The buck does not stop here. While Uber was roped in for their software to track ambulance movements, in a game-changing move the administration co-opted 172 hospitals both private and public, with instructions to not admit patients directly. The allocation of beds was done through the WWRs and was done at the house of the patient, depending on their criticality. In an earlier master stroke in 2020, Maharashtra government had capped the cost of beds across the government and private hospitals. Irrespective of being allocated a government or a private facility, the patient had to pay Rs. 4,000 for an oxygen bed, Rs. 7,500 for an ICU bed and Rs. 9,000 for a ventilator bed.
[I]n a pan-India context, where the failure of the state machinery has been a rule, Mumbai’s strategy shows the centrality of the state in its decision to decentralise, to collate, sift and rely on data analytics and to forge collaborations.
Similarly, the 47 crematoriums across the city were managed and coordinated with the assistance of IIT Bombay that created dashboards, thus allowing the last rites to be performed with dignity and in relative privacy, a privilege that many cities across the country have not afforded their citizens. To afford and operate these collaborations the municipality was quick to bring out clear and crisp government orders. The municipality continues its approach of collaboration with non-state stakeholders in its vaccination drive as well as in the operation and management of some of its Covid care infrastructure such as the jumbo facility that it is currently expanding to augment bed capacity with 20,000 beds across the city.
Using the Mumbai experience to avoid myopia
While the number of positive cases declined substantially in Mumbai, by mid May the municipality claimed that approximately 5,500 beds + 3000 oxygen beds were lying vacant in the city, indicating the success of a strategy that is decentralised, collaborative and data driven. Additionally, in a pan-India context, where the failure of the state machinery has been a rule, Mumbai’s strategy shows the centrality of the state in its decision to decentralise, to collate, sift and rely on data analytics and to forge collaborations. The municipal commissioner in leading from the front sent out a powerful message, emphasising the need for the state to act as a central hub, one that should assume responsibility in directing and managing the private sector to help it delver its mandate.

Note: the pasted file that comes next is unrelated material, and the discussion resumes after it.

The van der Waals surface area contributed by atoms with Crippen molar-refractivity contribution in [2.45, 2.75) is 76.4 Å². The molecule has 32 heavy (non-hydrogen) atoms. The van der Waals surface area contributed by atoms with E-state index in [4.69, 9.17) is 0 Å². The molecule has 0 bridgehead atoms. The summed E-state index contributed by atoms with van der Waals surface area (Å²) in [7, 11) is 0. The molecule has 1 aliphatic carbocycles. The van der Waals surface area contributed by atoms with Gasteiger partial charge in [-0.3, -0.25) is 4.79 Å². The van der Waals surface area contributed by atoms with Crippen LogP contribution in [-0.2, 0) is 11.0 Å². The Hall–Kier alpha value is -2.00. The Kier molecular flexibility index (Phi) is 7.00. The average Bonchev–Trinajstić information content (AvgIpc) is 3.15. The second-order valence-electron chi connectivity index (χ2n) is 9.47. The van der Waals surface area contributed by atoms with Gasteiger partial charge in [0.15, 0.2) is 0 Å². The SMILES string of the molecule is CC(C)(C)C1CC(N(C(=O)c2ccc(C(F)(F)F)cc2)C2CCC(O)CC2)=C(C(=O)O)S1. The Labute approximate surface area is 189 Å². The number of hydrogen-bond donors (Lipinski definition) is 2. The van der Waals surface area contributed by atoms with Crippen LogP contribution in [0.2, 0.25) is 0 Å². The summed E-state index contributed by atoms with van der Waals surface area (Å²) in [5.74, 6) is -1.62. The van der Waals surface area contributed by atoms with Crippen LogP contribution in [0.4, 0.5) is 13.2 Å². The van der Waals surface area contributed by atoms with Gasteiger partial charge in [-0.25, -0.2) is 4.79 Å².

Much has already been written on the success of the Mumbai model. Policy directives recommending this model are streaming in to manage the current second wave onslaught while also gearing up for the third wave. While Mumbai has paved the path during the second wave, Kerala relied on a similar decentralised and collaborative approach in containing and managing the virus in its first wave. Both these models have evidenced decentralised collaborative and data driven governance as the way forward to ease everyday living for India’s vast majority. Limiting the learnings from these success stories to manage the pandemic or similar disasters would be myopic. Clearly, India will benefit from a simultaneous scaling and institutionalising of such an approach. The onus lies with the state and local governments. That Mumbai is a rich municipality is a fact. There are systems and processes that have rendered the municipality cash-rich, enabling it to manage the second wave of the pandemic successfully.